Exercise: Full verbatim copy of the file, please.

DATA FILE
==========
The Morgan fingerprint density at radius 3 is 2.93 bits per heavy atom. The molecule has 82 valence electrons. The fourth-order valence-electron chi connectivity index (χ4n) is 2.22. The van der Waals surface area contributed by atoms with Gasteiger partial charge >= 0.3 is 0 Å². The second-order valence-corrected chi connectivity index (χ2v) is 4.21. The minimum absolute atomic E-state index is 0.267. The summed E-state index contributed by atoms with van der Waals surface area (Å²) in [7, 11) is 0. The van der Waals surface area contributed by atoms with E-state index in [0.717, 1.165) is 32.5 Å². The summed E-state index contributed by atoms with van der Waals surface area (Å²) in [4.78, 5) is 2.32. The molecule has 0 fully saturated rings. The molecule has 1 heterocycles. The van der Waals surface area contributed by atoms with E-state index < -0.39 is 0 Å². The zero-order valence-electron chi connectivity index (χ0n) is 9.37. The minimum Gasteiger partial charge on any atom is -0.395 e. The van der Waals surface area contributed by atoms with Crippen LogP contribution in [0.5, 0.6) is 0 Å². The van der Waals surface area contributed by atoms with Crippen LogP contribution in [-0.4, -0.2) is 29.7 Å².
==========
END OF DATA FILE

The Morgan fingerprint density at radius 3 is 2.93 bits per heavy atom. The molecule has 82 valence electrons. The fourth-order valence-electron chi connectivity index (χ4n) is 2.22. The van der Waals surface area contributed by atoms with Gasteiger partial charge >= 0.3 is 0 Å². The second-order valence-corrected chi connectivity index (χ2v) is 4.21. The minimum absolute atomic E-state index is 0.267. The summed E-state index contributed by atoms with van der Waals surface area (Å²) in [7, 11) is 0. The van der Waals surface area contributed by atoms with E-state index in [0.717, 1.165) is 32.5 Å². The summed E-state index contributed by atoms with van der Waals surface area (Å²) in [4.78, 5) is 2.32. The molecule has 0 fully saturated rings. The molecule has 1 heterocycles. The van der Waals surface area contributed by atoms with E-state index < -0.39 is 0 Å². The zero-order valence-electron chi connectivity index (χ0n) is 9.37. The minimum Gasteiger partial charge on any atom is -0.395 e. The van der Waals surface area contributed by atoms with Crippen LogP contribution in [0.5, 0.6) is 0 Å². The van der Waals surface area contributed by atoms with Crippen LogP contribution in [-0.4, -0.2) is 29.7 Å².